Very next hand a lady opened the pot to $2,100 (which I believe was a reasonable raise) and another lady called.  The first woman was new to the table but the caller had been there the whole time and been playing some unusual hands and hitting them.  She had a big stack.  I looked down at two Aces and figured I had nothing to do but shove.  The original raiser folded but the caller snap called and flipped over the other two Aces!  Now I have seen Aces vs. Aces a few times but this was the first time I'd ever been one of the players with Aces.  My first thought was how the hell could she have just called with her Aces?  I'll never know.  We were both worried about the flush and I actually flopped a back door flush draw but by the turn it was just a guaranteed chopped pot.

I observed that although I had seen that before, I'd never participated in an Aces vs Aces hand myself.  Someone asked me, "Well, how was it?"  I said, "Well…..it was like kissing your sister."  The lady who folded took exception to that.  "Hey, you got my money—and I would have won!"  Apparently she folded King-Queen and would have hit two pair.  Honestly, except for the suits, I didn't even notice the cards on the board.

By the time I came back from the dinner break to level 11, I was quite desperate and early in that level I had to shove Queen-Jack.  I was snap called by a big stack with pocket Kings and yes, that was dreadful.  A Queen on the flop gave me some hope, but the board bricked out and I was done.  So after rushing to get that overpriced Subway meal at nearly 9pm, I played about 10 minutes more and was done.  Again, more bad luck.

They say better late than never, but it didn't work out that way for this late-starting tournament.

Note, this story took place in summer, but I'm posting it on Halloween, so that explains the pics  below.  Happy Halloween everyone!







Sunday, October 21, 2018

I Didn't Miss the Boat

My recent post drew a comment from a reader that all I seem to write about lately is being card dead, and he is looking forward to a post where I talk about "running like god."

Well, this is as close as I've come in awhile.  Not exactly running like god, but I did hit a few hands in between the terrible hands I folded or cost me money by going nowhere on the flop or turn.

This was Saturday in Ventura and I have to say that I was a bit distracted because I hoped to get home in time to watch Game 7 of the NLCS (Dodgers vs Brewers) from the comfort of my living room.  So it was likely going to be a somewhat abbreviated session.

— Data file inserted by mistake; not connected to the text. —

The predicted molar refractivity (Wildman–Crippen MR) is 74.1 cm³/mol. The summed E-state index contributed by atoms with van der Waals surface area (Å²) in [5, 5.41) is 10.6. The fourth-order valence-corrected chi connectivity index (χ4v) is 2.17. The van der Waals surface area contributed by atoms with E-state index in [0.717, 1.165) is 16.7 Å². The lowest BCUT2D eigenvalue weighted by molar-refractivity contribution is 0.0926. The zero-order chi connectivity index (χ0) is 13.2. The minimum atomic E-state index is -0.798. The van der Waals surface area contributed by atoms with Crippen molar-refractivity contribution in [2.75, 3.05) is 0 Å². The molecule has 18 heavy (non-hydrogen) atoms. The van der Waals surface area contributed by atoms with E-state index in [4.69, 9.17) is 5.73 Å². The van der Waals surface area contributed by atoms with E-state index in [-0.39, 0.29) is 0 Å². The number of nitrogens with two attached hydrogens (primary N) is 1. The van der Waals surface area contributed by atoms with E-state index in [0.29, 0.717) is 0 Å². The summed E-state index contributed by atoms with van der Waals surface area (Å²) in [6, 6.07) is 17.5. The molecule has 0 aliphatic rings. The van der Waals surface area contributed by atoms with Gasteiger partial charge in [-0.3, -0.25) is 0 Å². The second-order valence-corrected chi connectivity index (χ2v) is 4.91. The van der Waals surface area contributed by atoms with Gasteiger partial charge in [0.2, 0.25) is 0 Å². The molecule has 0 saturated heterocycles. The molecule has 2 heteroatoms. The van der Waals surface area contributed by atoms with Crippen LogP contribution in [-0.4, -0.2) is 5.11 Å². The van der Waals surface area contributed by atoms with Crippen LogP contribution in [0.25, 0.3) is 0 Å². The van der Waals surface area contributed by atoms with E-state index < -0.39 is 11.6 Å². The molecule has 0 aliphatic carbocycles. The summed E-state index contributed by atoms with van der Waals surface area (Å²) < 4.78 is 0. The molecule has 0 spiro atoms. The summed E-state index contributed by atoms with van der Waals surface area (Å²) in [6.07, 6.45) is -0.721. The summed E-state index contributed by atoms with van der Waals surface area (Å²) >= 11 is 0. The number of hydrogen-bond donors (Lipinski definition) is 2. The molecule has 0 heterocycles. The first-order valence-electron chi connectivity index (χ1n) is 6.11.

Again, it was 1/2 with the $100 max buy-in. The first decent hand I got was pocket Jacks during my first orbit.  I was the big blind, and of course it folded to the small blind.  So of course I agreed to chop.

With Ace-Queen in middle position I opened to $6 and got three callers.  The flop was Queen high and I bet $8 (this seemed like the right size for this game and this particular collection of players).  I got one call.  I bet $20 on a blank and he called.  Another blank, I made it $30 and he folded.

I called $4 with Jack-10 off from the button.  A lot of the raises were to $4.  This is due to the nature of the rake which is taken off the top.  So people will make it $4 hoping to get enough calls so the rake won't eat the entire pot.  The flop was Jack high and when it checked to me, I bet $8 and no one called.

Then I had 5-2 off in the big blind.  There was no raise, just a whole bunch of limpers.  The flop was 10-5-2.  Nice.  The small blind bet $5 and I made it $13.  Two players called, including the small blind.  The turn was another deuce.  This time the small blind went to grab chips to bet, but then checked.  Hmm….I wasn't sure what to do . But the fact that he reached for chips first made me think if no one bet the turn, he'd likely bet the river. So I decided to check.  Probably a mistake.  The lady behind me also checked.

The river was a blank, and again, the small started to bet but then checked.  This time I bet $20.  The lady, someone I've played with before and someone I've identified as a weak player, called without any hesitation.  The small blind thought about it some but then folded.  I guess he had something but figured that one of us had him beat.  I figure he might have called if the lady had folded.  Anyway, I showed my boat and the lady had just a pair of 10's.

The other woman at the table expressed surprise before she realized I was the big blind.  "I was wondering why anyone would play 5-deuce….but you were the big blind."  Indeed I was.  If she hadn't figured that out, I might have said to her, "Five-deuce is my favorite hand," and let her think I was that kind of player.